Every day is exactly the same again. I fight through the daily necessities of maintaining my body and our home, trying to carve time for my work, my writing, and my guitar. My pajamas are the uniform of my service, except when I put on outdoor clothes for my daily COVID test. I sit by the heater, warming my toes, and try to stay peaceful and an island of serenity in a turbulent ocean of uncertainty. It’s just a Christmas day, over and over again, day after day, and I’m going to be just fine. The first time we did this, I was full of fear, mostly about what would happen to my dreams if I died unfulfilled. Today, I smile, looking at the books I wrote during this tough time, knowing that no matter what, I did what I always wanted to do. There is nothing left to fear.
It’s been 1033 days since the world changed. Well, that’s not specific enough; the world is constantly evolving. I guess I can say it’s been 1033 days since I stayed home to avoid a highly contagious, quickly mutating, potentially lethal virus that was almost certainly airborne (although most people ignored that evidence for months or years, leading to millions of deaths and a global pandemic outside of China, in China, we were cautious, and mostly, have been pretty safe from the worst of it, at incredible sacrifice, and at great cost). It’s been over 1000 days since I stopped going out. Well, that’s not entirely true, either. After about 100 days, Chongqing had been pretty good again. Things like restaurants, schools, shopping malls, and movie theaters had opened again, COVID-free, with some caveats and a couple of weeks of ‘let’s all stay home and cut the spread’ after every holiday – about every two or three months when inevitably, the migration of millions of people in the world’s most populated country caused a little surge or an outbreak. This, however, is different. The river spirit that’s protected Chongqing for most of the last three years is out to lunch…and I’m on day 16 of our latest no-holds-barred lockdown at my school. They say it might last until the new year. The situation, again, is fluid, but one thing is for sure: it feels like it’s going to be a long one this time.
I wake up at the crack of 9:30 and make coffee. I’m hoping to play NHL Hockey with Canada online and get caught up on the latest news, but we’ve got to hustle out the door and get COVID tests again. Luckily, this happens on the school campus, and we can wait until the line has died down. It’s our first test in 72 hours because the local volunteers and health workers have been swamped in the community all weekend. We had spent last night trying to order some food online – just slightly concerned that if this goes the way of the Shanghai lockdown, we could be in it for three or four months, and the absolute lockdown procedures had food trucks parked, rotting, at the city entrance, while some in the core starved. Our shopping attempt did not work, as all the online outlets in our district were sold out of food. We went to bed with the intention to go out for our’ once every two days, one household member can leave for two hours to shop for food’ pass, even though the school has been encouraging everyone to stay in, no matter what – I mean, ordering online is fine if the stores have food, but they were sold out… so we got our test, went to the gates, and found a small fiesta, the second one this week, as a makeshift curbside market sold vegetables. Mostly they were in government-decreed packages, but Xiaolin picked some sweet-looking corn and other greens up. Still no potatoes. The whole city seems out of potatoes as panic-buying has cleared every shelf in our sealed-off city district.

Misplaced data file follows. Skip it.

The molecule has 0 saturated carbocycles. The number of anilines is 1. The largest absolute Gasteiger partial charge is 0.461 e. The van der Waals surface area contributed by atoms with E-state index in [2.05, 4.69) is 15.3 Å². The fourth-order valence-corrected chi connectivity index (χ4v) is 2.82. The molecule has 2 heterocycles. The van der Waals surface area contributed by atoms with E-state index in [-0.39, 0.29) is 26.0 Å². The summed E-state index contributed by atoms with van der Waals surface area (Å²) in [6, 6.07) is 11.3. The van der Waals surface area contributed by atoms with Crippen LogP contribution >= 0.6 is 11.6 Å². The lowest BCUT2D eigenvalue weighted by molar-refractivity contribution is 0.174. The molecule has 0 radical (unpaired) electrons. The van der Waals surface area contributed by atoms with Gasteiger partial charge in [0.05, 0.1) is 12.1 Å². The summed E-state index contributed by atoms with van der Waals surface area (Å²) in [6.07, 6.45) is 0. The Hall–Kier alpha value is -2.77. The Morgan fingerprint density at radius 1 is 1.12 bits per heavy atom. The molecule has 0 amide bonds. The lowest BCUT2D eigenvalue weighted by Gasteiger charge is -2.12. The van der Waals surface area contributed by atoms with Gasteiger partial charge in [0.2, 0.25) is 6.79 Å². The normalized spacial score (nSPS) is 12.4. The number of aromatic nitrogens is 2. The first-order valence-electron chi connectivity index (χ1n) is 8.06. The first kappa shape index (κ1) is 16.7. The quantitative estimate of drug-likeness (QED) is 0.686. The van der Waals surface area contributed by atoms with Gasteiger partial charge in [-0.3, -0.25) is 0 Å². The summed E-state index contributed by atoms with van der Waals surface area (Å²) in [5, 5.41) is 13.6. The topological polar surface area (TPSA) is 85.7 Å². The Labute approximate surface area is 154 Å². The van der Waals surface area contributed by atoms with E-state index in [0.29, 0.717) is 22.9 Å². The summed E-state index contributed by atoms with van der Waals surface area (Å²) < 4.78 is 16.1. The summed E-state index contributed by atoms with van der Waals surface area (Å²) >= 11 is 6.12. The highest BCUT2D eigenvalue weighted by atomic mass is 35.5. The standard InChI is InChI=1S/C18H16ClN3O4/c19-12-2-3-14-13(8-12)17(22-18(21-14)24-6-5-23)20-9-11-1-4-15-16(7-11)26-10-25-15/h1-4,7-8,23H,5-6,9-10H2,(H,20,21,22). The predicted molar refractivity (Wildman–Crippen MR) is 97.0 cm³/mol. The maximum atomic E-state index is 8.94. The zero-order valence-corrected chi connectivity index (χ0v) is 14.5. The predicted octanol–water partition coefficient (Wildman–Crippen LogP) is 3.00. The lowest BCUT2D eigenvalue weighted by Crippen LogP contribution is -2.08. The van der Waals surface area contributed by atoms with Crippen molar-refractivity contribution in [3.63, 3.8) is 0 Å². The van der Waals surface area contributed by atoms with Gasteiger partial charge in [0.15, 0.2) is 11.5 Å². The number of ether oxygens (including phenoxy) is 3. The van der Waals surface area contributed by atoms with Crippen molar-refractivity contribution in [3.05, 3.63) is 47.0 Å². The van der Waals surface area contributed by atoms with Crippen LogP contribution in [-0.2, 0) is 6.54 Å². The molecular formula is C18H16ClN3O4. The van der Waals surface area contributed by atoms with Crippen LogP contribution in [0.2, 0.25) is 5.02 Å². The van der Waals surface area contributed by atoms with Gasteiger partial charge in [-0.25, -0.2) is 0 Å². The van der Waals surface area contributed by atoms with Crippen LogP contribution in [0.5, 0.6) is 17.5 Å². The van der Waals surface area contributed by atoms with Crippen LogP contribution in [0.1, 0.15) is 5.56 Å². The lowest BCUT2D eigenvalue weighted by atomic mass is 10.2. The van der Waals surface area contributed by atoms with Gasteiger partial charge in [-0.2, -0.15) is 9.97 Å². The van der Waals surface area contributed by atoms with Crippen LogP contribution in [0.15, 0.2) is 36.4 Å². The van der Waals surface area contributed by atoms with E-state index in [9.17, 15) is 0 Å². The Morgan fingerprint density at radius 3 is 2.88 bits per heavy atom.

I wait by the gate as Xiaolin scans her green health code, and the timer starts ticking – she makes two or three trips back with bags of veggies she’s found in a couple of shops that are still open up the hill, and I race them back home, back in time for her next trip.
We head home, have a quick lunch, and I get ready for my second week of online classes. Today I’ll be teaching an analysis of Robert Frost’s ‘Stopping by Woods on a Snowy Evening,’ a 100-year-old classic that feels especially apt today. I send it off to my teacher contact so that 900 kids in the general stream can put it in their cue for weekly classes and prepare to deliver it live to a couple of international classes. I check my WeChat and found out things have changed again.
No one is to leave the school barring a medical emergency, and we’re requested not to walk outside our houses (on the campus for exercise) anymore due to the risk of transmission. So right now, I’m hella glad we made that last shopping trip before the gates closed, and we can say we’re good for at least a month or two. We take stock of supplies, and I dust off the old sprouts growing machine; time to get gardening again and fast.
We walk by the school gates and hear yelling. An older lady is trying to go shopping. Several teachers, and volunteer bouncers, tell her no ins and outs (a phrase that rattles around my head after two decades in the music business, of course, it does). Xiaolin shakes her head and says, “there’s nobody quite as unreasonable and difficult as a Chinese woman once they get older.” I smile and nod. We’re close to an epiphany.
We try to order more spring water – a staple of my ex-pat life here for the past decade and provided free by the school in 18l jugs – but the waterman is also quarantined in his compound, and no one can make the handoff. I start asking around, and it seems boiling water will have to cut it for now when we run out and be safe enough, at least for a little while.
I can’t imagine the amount of work going into managing this city, much less all of China. Although, if I were to start a new business, I’d say the fence-builders are doing great. Everywhere we look, there are new fences somewhere to keep us safe, to keep us in. Videos online make us laugh as neighbors on either side of fences tell those on the other side to stay put.
That said, we’re in good spirits. Things are decidedly different this time. The first one was scary, full of unknowns. Gone is the anxiety, the fear, the ennui, and instead, just a resignation to do the best we can with our time. As a stoic, I enjoy the gratitude of having limited supplies. The last avocado was the best avocado I’d ever had. Each morning fresh coffee tastes all the sweeter, knowing we might run out any time and be unable to get any more. It’s that conscious mindfulness of life’s limitations and our limited resources that makes every moment feel more alive and all the more precious. The pandemic has been a bummer for all and a tragic loss of life and livelihood for many. Still, for those fortunate enough to weather the storm, such as myself, it reminds me that all life is fleeting and makes me savor the brief moment I’m here, enjoying my life while I have it all the more.